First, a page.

- Mix into a thick paste, scarpe the sides of the bowl, smooth the top with a spatula and cover with a kitchen towel. Leave to ferment in a warm place (kitchen counter, away from draughts) overnight or until the preferment has risen and is bubbly throughout.
STAGE 2 & 3 (bread dough & bulk rise)
- Brush you baking tin with a little oil and coat it with either of the flours. If your tin isn’t non-stick, you may want to add a wide (not too wide as it will stop the bottom from crisping up) sling of baking parchment in the middle of the tin for easy removal.
- To the bowl with prefermented starter, add wholemeal wheat flour, the other half of water, salt and sunflower seeds (hold some back for the topping). Mix really well, until no flour pockets remain.
- Transfer the dough into the prepared baking tin, pressing the mixture down in the tin so that it’s evenly distributed and there are no air pockets in between spoonfuls of the dough.
- Smooth the top with a wet hand or a wet spatula. Cover with an upside down bowl and set aside for 2-4 hours in a warm place, until the bread rises and domes out of the tin and there are a few pin holes visible on the surface (see photos in the post).
- When your bread is nearly there, pre-heat the oven to 220° C / 430° F.
- Once the bread has risen, handle it very gently as you don’t want it to deflate. Gently spray the top with water and sprinkle with some (not too many) sunflower seeds.
- Place the bread on the middle shelf. Optionally, place a deep baking tray filled with warm water at the bottom of the oven for a less hard top crust.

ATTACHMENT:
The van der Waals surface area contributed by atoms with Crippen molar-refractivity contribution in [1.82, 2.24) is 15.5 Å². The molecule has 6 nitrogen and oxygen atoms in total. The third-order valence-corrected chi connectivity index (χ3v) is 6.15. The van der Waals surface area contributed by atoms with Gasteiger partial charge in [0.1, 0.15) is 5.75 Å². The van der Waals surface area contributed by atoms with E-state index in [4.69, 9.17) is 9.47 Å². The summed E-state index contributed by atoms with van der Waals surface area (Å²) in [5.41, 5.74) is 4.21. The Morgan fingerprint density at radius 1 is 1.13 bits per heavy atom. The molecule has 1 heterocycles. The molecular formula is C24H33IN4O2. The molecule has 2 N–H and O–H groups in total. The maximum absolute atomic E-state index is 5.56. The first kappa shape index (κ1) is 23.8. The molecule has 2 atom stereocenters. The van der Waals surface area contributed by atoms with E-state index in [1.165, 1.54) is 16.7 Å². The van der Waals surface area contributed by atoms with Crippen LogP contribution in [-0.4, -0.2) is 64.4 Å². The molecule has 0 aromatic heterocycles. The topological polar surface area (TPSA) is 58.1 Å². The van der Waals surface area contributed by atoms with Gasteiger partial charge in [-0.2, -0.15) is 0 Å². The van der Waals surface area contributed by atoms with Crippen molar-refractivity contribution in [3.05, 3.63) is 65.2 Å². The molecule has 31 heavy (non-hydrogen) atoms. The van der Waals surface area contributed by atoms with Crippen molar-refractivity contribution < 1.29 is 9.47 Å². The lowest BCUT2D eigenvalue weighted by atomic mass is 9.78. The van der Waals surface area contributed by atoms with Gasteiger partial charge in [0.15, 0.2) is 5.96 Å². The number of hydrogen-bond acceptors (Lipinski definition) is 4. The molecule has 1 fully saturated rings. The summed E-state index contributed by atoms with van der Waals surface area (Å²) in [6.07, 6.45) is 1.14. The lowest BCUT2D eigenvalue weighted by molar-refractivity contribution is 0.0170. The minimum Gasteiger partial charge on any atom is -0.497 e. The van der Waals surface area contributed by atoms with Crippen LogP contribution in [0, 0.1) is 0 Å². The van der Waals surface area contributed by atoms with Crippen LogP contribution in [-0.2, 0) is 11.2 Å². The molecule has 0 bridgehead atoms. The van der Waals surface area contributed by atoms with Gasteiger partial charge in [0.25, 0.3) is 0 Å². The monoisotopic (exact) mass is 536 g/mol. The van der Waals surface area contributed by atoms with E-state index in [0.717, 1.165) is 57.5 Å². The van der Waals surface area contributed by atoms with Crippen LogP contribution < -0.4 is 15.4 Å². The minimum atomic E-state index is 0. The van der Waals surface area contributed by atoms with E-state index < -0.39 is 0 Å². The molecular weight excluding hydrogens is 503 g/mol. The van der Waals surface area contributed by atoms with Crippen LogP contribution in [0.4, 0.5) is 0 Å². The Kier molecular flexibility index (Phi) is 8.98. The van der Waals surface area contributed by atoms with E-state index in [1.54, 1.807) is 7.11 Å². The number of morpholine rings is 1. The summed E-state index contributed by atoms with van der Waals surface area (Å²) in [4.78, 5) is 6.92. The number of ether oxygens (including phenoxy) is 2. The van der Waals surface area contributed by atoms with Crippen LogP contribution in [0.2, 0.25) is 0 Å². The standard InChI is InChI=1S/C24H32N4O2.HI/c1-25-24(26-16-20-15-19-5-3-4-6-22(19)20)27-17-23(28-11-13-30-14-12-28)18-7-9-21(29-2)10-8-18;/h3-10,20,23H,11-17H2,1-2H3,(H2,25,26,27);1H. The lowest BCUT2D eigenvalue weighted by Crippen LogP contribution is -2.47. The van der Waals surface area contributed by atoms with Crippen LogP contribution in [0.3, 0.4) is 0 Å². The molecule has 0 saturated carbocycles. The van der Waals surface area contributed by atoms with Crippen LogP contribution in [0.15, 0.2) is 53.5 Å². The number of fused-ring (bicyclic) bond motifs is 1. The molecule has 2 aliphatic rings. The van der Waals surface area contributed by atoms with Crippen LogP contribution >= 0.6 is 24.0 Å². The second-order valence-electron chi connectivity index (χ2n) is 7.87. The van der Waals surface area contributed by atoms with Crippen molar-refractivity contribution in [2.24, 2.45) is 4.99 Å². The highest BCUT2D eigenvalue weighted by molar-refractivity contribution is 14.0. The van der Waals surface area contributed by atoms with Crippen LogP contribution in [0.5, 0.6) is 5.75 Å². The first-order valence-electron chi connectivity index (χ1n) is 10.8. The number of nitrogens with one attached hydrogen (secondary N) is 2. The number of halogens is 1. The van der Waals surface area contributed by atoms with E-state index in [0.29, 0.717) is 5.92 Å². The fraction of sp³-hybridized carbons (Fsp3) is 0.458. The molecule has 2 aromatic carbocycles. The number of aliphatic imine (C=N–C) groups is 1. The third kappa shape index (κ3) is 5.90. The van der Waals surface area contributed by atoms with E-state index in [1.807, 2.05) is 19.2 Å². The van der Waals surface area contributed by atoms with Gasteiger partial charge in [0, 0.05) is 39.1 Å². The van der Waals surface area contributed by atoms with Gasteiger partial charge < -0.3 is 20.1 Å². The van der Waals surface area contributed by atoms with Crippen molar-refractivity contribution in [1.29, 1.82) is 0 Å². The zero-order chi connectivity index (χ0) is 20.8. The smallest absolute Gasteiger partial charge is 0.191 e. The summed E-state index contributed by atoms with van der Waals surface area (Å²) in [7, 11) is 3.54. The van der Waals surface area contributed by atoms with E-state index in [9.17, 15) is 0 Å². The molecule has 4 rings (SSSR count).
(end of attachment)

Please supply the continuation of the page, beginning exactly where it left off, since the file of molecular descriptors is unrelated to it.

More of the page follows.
- Bake for 15 minutes, then decrease the temperature to 200° C / 390° F and bake for further 55-60 minutes, the bread is ready when the bottom sounds hollow when you knock on it. It is normal for this bread to get quite dark on top, but you could cover the top with a piece of kitchen foil for the last 30-15 minutes if it’s getting too dark.
- Once baked, take the bread out of the tin (otherwise the bottom will get soggy) and place it on a drying rack to cool.
STAGE 4 (cooling)
- Allow the bread to settle (overnight or until stone-coled) before cutting into it.
- Store on the counter, wrapped up in a paper bag and a kitchen towel. It will keep for up to 5 days once cut. To freeze, slice and separate the slices with pieces of baking paper before locking away in an air-tight container. Freeze for up to 2 months.
*WHITE RYE FLOUR: if you want this loaf to be 100% rye, use white rye flour instead of wholemeal wheat flour without chaning anything else. Be aware that 100% rye loaf is going to be denser, moistier and less fluffy than 50% rye and 50% wheat flour loaf. If you are new to rye bread, I recommend you start of with the latter.
BAKING TIN SIZE: I used a small 900 g / 2 lb tin that I usually make cakes in. The tin holds 1250 ml / 5 cups of liquid (to the brim) and measures: 21.5 cm / 8.5 inches (length), 11 cm / 4.3 inches (width) and 5 cm / 2 inches (depth). Bread dough should not reach above 3/4 height of the tin or else it may not rise.
SCALING UP: If you would like to scale this recipe up, it is helpful to remember that the ratios of the key ingredients in this recipe are: 1:1:1:2 (1 part starter : 1 part rye flour : 1 part wheat flour : 2 parts water) so to make a slightly larger loaf use 200 g / 7 oz starter, 200 g / 7 oz rye flour, 200 g / 7 oz wheat flour and 400 g / 14 oz water. Remember that you may need to extend the baking time a little too.